Stories from the Sea
Last June, I left Paris to become a sailor. I embarked a small expedition vessel between Quebec, Terre-Neuve-et-Labrador, Nunavut, and Greenland. The trip started at Riviere-au-Renard, in the Gaspé Peninsula. We then dropped anchor in multiple places, of which mostly were only accessible by boat or helicopter. Nature is still omnipresent there. For four months we sailed to discover islands and their populations. I present here the second part of the expedition, in Greenland.
Kalaallit Nunaat, ‘the land of Greenlanders’ is an immense island of 57,000 inhabitants, 90% covered in its centre by the ice floe. Greenland is famous for its wildness, its icebergs, traditions and cultural diversity. All this is true, but contrary to common beliefs, the Greenlandic society has transformed and modernised in the last decades, opening up to the western world and its issues.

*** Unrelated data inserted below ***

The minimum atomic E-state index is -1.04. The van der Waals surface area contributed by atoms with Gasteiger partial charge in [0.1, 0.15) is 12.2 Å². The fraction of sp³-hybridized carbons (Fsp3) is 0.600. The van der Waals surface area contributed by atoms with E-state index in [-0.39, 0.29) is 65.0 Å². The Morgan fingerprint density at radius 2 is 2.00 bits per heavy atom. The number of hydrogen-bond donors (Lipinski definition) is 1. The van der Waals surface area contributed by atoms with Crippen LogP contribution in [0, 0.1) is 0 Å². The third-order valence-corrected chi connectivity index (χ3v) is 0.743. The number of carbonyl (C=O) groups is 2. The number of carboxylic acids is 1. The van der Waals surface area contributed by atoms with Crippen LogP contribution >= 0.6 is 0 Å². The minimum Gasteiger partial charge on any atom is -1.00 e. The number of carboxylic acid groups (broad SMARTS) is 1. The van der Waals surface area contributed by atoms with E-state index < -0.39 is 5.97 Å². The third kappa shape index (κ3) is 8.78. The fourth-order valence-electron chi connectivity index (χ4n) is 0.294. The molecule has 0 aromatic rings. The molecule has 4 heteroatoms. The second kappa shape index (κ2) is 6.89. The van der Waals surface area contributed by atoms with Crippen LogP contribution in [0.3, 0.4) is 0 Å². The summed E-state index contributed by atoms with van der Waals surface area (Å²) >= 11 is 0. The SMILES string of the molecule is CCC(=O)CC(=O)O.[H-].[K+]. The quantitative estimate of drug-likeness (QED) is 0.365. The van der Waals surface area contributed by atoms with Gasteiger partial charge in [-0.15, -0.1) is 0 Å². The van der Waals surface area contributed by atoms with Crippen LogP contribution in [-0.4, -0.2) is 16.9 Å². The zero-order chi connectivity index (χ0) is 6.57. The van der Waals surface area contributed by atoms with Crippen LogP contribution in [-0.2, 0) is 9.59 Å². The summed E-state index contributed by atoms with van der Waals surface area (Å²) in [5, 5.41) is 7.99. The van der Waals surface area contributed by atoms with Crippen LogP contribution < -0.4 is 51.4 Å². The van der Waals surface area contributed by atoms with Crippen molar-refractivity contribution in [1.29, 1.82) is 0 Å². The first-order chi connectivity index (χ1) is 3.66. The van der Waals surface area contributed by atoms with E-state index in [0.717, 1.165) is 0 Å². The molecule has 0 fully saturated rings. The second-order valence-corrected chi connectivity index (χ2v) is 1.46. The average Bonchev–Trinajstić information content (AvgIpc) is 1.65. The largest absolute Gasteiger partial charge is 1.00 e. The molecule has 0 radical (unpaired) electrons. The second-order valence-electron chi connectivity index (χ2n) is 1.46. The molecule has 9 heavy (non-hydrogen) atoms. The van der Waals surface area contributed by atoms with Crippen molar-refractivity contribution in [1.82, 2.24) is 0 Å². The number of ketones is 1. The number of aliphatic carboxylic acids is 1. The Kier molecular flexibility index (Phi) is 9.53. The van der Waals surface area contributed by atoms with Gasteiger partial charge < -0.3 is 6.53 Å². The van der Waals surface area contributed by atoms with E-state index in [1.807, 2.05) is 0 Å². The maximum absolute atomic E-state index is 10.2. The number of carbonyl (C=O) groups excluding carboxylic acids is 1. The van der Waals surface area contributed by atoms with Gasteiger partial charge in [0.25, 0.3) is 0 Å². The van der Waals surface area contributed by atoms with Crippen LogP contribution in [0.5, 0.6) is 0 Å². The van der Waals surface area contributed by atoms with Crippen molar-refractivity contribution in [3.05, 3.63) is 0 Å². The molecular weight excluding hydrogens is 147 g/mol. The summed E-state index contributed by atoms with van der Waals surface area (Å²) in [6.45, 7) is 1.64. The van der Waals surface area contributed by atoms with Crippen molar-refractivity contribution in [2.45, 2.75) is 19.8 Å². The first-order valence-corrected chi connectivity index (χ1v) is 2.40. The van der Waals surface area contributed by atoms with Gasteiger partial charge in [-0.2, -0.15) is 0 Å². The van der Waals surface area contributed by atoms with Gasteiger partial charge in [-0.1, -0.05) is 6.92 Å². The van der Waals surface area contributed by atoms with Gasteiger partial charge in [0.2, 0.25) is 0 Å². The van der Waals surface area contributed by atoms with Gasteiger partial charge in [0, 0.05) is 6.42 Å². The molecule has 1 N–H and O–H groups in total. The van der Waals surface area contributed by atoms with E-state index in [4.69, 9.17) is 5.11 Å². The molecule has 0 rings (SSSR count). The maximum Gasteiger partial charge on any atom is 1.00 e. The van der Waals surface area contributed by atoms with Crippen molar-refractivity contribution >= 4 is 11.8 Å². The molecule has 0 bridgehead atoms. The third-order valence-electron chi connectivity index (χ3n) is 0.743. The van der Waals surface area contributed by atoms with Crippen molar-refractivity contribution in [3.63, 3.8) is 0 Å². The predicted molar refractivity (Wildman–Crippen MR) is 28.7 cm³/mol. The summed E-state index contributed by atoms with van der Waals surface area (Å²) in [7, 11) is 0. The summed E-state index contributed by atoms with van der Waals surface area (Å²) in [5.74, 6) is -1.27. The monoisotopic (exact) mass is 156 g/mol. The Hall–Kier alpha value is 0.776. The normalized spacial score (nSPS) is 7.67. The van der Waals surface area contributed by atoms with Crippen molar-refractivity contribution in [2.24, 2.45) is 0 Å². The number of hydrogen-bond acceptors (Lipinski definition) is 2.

All along the west coast of Greenland, modernity and traditions co-exist in very different landscapes. In the south and big cities, life is very much modern. Social houses are blooming, so do supermarkets and tourists. In northern villages and isolated communities, the lifestyle is more traditional. Hunting and fishing are essential to the inhabitants’ existence.
Greenland became politically independent from Denmark in 1979 and is slowly getting on the path to economic independency. The ‘ice country’ is currently facing the consequences of climate change. The melting of the ice is creating new concerns regarding the territory, the environment, the economy, and politics. The question of independency is now closely linked to the question of exploitation.
June october 2016 with the support of the expedition boat Le Manguier